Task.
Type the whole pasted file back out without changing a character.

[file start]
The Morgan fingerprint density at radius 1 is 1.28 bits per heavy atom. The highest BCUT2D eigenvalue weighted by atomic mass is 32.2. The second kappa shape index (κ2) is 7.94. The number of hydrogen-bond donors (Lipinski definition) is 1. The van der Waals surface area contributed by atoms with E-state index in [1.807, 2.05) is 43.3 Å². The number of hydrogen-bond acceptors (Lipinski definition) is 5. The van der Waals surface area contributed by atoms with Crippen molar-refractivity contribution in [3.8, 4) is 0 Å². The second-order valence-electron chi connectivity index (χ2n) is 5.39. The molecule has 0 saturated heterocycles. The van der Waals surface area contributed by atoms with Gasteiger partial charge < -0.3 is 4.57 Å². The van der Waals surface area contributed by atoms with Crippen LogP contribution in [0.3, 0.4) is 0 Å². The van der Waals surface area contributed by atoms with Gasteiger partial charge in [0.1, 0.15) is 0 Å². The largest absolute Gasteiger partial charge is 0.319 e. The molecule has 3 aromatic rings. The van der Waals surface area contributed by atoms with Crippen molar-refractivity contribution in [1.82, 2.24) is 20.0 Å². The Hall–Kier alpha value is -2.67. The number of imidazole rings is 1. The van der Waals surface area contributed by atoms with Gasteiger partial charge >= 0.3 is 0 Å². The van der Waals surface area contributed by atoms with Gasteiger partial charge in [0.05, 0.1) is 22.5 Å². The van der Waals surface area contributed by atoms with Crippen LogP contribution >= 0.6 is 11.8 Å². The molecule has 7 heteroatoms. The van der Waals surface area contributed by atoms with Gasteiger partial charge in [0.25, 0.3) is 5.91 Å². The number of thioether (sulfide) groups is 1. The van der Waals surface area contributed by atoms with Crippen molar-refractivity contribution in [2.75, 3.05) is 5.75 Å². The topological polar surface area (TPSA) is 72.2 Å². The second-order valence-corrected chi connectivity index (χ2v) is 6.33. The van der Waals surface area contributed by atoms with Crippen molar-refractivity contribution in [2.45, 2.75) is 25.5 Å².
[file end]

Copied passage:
The Morgan fingerprint density at radius 1 is 1.28 bits per heavy atom. The highest BCUT2D eigenvalue weighted by atomic mass is 32.2. The second kappa shape index (κ2) is 7.94. The number of hydrogen-bond donors (Lipinski definition) is 1. The van der Waals surface area contributed by atoms with E-state index in [1.807, 2.05) is 43.3 Å². The number of hydrogen-bond acceptors (Lipinski definition) is 5. The van der Waals surface area contributed by atoms with Crippen molar-refractivity contribution in [3.8, 4) is 0 Å². The second-order valence-electron chi connectivity index (χ2n) is 5.39. The molecule has 0 saturated heterocycles. The van der Waals surface area contributed by atoms with Gasteiger partial charge < -0.3 is 4.57 Å². The van der Waals surface area contributed by atoms with Crippen LogP contribution in [0.3, 0.4) is 0 Å². The van der Waals surface area contributed by atoms with Gasteiger partial charge in [0.1, 0.15) is 0 Å². The largest absolute Gasteiger partial charge is 0.319 e. The molecule has 3 aromatic rings. The van der Waals surface area contributed by atoms with Crippen molar-refractivity contribution in [1.82, 2.24) is 20.0 Å². The Hall–Kier alpha value is -2.67. The number of imidazole rings is 1. The van der Waals surface area contributed by atoms with Gasteiger partial charge >= 0.3 is 0 Å². The van der Waals surface area contributed by atoms with Gasteiger partial charge in [0.05, 0.1) is 22.5 Å². The van der Waals surface area contributed by atoms with Crippen LogP contribution >= 0.6 is 11.8 Å². The molecule has 7 heteroatoms. The van der Waals surface area contributed by atoms with Gasteiger partial charge in [0.25, 0.3) is 5.91 Å². The number of thioether (sulfide) groups is 1. The van der Waals surface area contributed by atoms with Crippen molar-refractivity contribution in [2.75, 3.05) is 5.75 Å². The topological polar surface area (TPSA) is 72.2 Å². The second-order valence-corrected chi connectivity index (χ2v) is 6.33. The van der Waals surface area contributed by atoms with Crippen molar-refractivity contribution in [2.45, 2.75) is 25.5 Å².